License: Creative Commons - Attribution-No Derivatives Author: denisbin
Murphy’s Haystacks and Point Labatt. The so called haystacks rocks are a series of dramatically weathered granite outcrops which are possibly as much as 1,500 million years old. They were named after Dennis Murphy the original landowner on whose property the rocks are located. The pillars are tall rocks with concave shapes that are now detached from the underlying bedrock. The pillars and boulders have side walls that are flared in shape. The flared shapes are the result of weathering by soil moisture from just beneath the land surface and along fractures. Because the near-surface soil dries out in summer the weathering is slower at the junction of the rock and soil compared with deeper down where soil moisture is always present. As wind erosion has removed surface layers of soil the exposed pillar walls emerge as concave in shape. In some cases the flared slope has advanced toward the centre of the rock from all sides to such an extent that the tops of the rocks are much wider than the remaining core near the soil surface. Point Labatt Conservation Park was created in 1973 to protect the landscape and more importantly to protect the endangered Australian sea lion colony there. The high cliffs at Point Labatt protect the baby sea lions and the colony in general. The males travel hundreds of kilometres but the females always return here to give birth to their pups. The males are very aggressive during birthing season which is always 18 months apart on mid-winter one year and mid-summer the next. Pups are about 7 kilos in weight when born and they rely on their mother’s milk for the first year. Then they start fishing. Baby pups just four weeks of age go out into the sea for play but they are not searching for food.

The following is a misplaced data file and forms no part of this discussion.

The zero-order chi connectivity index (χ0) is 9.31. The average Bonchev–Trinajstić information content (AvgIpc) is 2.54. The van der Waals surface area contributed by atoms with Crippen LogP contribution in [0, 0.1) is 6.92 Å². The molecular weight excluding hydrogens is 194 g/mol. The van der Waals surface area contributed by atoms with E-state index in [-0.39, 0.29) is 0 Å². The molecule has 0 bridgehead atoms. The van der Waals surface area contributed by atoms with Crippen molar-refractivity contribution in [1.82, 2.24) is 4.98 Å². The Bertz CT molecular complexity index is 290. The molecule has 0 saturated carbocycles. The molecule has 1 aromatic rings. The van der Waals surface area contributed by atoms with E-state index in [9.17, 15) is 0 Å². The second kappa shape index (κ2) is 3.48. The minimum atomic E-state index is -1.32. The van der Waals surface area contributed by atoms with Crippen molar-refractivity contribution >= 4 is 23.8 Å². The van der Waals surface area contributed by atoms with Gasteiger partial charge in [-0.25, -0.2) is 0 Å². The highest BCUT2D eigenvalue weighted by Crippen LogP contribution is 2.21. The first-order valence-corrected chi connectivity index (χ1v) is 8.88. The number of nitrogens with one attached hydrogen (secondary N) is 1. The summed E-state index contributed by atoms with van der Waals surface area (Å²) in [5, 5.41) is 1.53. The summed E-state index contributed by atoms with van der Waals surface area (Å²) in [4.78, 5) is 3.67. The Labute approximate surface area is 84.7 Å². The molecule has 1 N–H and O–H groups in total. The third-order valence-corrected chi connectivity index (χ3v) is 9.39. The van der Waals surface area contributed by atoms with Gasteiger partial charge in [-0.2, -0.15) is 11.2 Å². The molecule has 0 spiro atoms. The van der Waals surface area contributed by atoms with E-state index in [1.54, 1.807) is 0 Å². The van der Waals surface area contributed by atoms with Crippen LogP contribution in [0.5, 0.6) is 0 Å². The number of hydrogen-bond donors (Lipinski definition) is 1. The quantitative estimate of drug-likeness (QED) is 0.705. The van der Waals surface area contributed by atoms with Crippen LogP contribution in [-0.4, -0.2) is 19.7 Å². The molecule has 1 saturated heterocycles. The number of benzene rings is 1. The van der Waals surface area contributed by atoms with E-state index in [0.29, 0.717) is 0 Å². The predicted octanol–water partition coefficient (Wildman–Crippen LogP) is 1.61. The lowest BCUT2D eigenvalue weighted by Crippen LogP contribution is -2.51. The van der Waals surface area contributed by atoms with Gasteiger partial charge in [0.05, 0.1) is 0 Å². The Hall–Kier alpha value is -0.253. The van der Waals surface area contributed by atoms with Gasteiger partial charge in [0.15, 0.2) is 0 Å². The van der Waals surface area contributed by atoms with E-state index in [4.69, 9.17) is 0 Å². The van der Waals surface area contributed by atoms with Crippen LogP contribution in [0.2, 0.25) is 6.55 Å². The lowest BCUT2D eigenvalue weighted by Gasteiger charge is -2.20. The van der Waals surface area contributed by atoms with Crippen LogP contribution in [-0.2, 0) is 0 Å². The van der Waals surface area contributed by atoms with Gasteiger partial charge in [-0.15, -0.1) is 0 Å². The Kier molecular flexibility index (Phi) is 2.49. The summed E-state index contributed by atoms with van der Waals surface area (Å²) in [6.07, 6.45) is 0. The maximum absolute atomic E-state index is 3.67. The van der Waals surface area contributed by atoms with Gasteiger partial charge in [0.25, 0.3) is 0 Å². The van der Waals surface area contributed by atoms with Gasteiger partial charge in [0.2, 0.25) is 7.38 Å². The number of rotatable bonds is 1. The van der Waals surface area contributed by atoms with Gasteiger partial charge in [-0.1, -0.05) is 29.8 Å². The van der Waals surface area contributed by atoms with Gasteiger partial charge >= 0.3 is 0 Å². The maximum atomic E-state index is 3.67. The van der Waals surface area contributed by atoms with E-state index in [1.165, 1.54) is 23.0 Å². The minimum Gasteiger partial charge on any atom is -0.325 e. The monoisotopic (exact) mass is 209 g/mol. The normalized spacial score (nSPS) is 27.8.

Calca. The land here was illegally occupied by James Baird before 1850 and he called it Calca after the Aboriginal word of Kolka meaning stars. Baird was killed by Aborigines around 1850 and the first official lease was taken out in 1856. After Baird’s death a police investigating party including the Protector of Aborigines visited the Aboriginal people at Baird’s Bay and one Aboriginal was shot for the murder. Several others were induced to go to Port Lincoln for a trial but there is no evidence that any trial occurred. Flour was distributed to the Aboriginal people when the party left the area and all attempts were made to restore friendly relations with the local Aboriginal people. In 1857 Calca’s police trooper was the most distant from Adelaide in the colony. He was one of five officers on Eyre Peninsula. In 1864 there were 8,000 sheep on Calca station and in 1881 there were 15,000. The leasehold was resumed in 1883 for farming settlement but this did not happen till 1886 because a public campaign opposed opening these lands as they were too marginal. The government delayed as this was when famers were walking off marginal lands beyond Goyder’s Line on the Willochra Plains as the high rainfall of the 1870s returned to normal low rainfall. By 1892 there were 60 voters on the rolls. Calca had a cemetery opened in 1896. Its school opened in 1892 and closed in 1939. The Institute foundation stone was laid in 1893. Plans for an Anglican Church emerged in 1909 but never came to fruition and the Anglicans held services in the hall. The Catholics started work on their church in December 1929 with P O’Connor as the architect.